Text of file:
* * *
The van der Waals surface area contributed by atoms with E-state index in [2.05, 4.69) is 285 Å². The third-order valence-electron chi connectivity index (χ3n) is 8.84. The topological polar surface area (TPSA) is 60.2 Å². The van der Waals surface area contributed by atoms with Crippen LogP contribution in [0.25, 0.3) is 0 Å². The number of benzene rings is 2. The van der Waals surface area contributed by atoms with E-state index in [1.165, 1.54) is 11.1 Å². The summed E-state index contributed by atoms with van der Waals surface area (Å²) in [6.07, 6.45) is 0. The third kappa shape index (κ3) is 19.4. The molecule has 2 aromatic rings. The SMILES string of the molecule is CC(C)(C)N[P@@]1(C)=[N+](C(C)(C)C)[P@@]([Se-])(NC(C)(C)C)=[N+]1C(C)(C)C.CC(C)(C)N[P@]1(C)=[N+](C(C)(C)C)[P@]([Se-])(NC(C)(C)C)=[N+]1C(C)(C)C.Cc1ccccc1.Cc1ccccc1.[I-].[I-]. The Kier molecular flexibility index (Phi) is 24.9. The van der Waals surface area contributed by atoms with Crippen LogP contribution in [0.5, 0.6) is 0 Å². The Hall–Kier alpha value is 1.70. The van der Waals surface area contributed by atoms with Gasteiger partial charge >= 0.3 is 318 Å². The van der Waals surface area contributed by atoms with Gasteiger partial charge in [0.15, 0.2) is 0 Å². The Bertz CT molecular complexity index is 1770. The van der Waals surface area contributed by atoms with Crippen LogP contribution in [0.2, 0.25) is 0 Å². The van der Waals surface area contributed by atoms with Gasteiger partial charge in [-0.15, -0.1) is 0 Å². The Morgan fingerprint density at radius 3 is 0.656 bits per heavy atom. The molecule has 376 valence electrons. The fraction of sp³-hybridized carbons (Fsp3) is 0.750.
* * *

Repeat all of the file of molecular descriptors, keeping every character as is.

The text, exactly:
The van der Waals surface area contributed by atoms with E-state index in [2.05, 4.69) is 285 Å². The third-order valence-electron chi connectivity index (χ3n) is 8.84. The topological polar surface area (TPSA) is 60.2 Å². The van der Waals surface area contributed by atoms with Crippen LogP contribution in [0.25, 0.3) is 0 Å². The number of benzene rings is 2. The van der Waals surface area contributed by atoms with E-state index in [1.165, 1.54) is 11.1 Å². The summed E-state index contributed by atoms with van der Waals surface area (Å²) in [6.07, 6.45) is 0. The third kappa shape index (κ3) is 19.4. The molecule has 2 aromatic rings. The SMILES string of the molecule is CC(C)(C)N[P@@]1(C)=[N+](C(C)(C)C)[P@@]([Se-])(NC(C)(C)C)=[N+]1C(C)(C)C.CC(C)(C)N[P@]1(C)=[N+](C(C)(C)C)[P@]([Se-])(NC(C)(C)C)=[N+]1C(C)(C)C.Cc1ccccc1.Cc1ccccc1.[I-].[I-]. The Kier molecular flexibility index (Phi) is 24.9. The van der Waals surface area contributed by atoms with Crippen LogP contribution in [0.5, 0.6) is 0 Å². The Hall–Kier alpha value is 1.70. The van der Waals surface area contributed by atoms with Gasteiger partial charge >= 0.3 is 318 Å². The van der Waals surface area contributed by atoms with Gasteiger partial charge in [0.15, 0.2) is 0 Å². The Bertz CT molecular complexity index is 1770. The van der Waals surface area contributed by atoms with Crippen LogP contribution in [0.2, 0.25) is 0 Å². The van der Waals surface area contributed by atoms with Gasteiger partial charge in [-0.15, -0.1) is 0 Å². The Morgan fingerprint density at radius 3 is 0.656 bits per heavy atom. The molecule has 376 valence electrons. The fraction of sp³-hybridized carbons (Fsp3) is 0.750.